Currently, many Tibetans-in-exile lack adequate finances to meet their needs of daily living such as; rent, food and transportation. Due to such financial hardship, families are often rendered helpless when a family member becomes seriously ill and succumbs to disease. Travel is expensive and exhausting. Seeking treatment in a new city can be confusing and discouraging. For those fortunate enough to be able to cover medical expenses, navigating the Indian medical system can be very complex. Moreover, making appointments to see specialist doctors in the reputable government hospitals is often impossible. The expertise and specialised services are necessary and often crucial for patients who have been misdiagnosed and mistreated. Both newcomer Tibetans and those with Hindi language skills face these issues. Although for newcomer Tibetans the situation is the hardest.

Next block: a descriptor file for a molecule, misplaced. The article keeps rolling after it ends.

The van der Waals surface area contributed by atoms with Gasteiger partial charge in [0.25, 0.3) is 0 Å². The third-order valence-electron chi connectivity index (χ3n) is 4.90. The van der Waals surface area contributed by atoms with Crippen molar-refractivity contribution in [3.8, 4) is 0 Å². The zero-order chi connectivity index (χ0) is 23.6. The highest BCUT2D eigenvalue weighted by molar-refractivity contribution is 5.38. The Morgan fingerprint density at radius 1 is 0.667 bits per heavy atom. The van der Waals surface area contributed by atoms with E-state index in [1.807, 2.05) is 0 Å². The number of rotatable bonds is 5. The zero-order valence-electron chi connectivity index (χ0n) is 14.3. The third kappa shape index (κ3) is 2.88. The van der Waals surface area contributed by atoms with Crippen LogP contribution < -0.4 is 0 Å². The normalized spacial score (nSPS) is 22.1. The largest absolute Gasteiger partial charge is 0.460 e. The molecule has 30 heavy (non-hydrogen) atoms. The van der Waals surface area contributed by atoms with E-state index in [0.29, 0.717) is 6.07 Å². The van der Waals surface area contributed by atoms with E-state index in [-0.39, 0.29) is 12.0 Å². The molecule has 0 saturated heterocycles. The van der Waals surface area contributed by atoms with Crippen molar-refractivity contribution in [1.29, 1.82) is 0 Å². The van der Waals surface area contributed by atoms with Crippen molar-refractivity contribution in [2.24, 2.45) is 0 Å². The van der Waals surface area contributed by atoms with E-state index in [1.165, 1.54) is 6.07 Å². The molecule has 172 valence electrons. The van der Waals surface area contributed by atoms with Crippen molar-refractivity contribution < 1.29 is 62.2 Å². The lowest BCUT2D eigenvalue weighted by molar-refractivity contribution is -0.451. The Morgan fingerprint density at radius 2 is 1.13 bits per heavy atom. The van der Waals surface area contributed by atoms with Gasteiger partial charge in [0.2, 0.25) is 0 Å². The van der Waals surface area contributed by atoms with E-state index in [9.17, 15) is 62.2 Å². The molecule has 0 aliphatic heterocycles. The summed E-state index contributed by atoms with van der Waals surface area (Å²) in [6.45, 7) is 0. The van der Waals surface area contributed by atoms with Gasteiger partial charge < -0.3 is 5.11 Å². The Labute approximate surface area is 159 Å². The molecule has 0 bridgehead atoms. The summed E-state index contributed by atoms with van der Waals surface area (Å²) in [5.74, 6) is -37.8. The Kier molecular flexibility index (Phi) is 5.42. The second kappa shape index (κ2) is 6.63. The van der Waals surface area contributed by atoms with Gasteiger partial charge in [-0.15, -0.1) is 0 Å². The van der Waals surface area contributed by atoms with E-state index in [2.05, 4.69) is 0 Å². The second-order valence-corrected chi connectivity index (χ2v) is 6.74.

For patients who manage to get appointments, the language barrier is often insurmountable. It is essential for patients to have competent help with translation. Such services enable patients to find the correct hospitals, arrive to appointments on time, and understand the diagnosis and prognosis for treatment. This reduces patients’ stress and promotes their overall wellbeing. In particular, the situation is most difficult for new Tibetans-in-exile who have no family living in India, yet are in need of medical help and often require the care of an attendant – a service that Mr. Wangyal has personally provided for the last four years.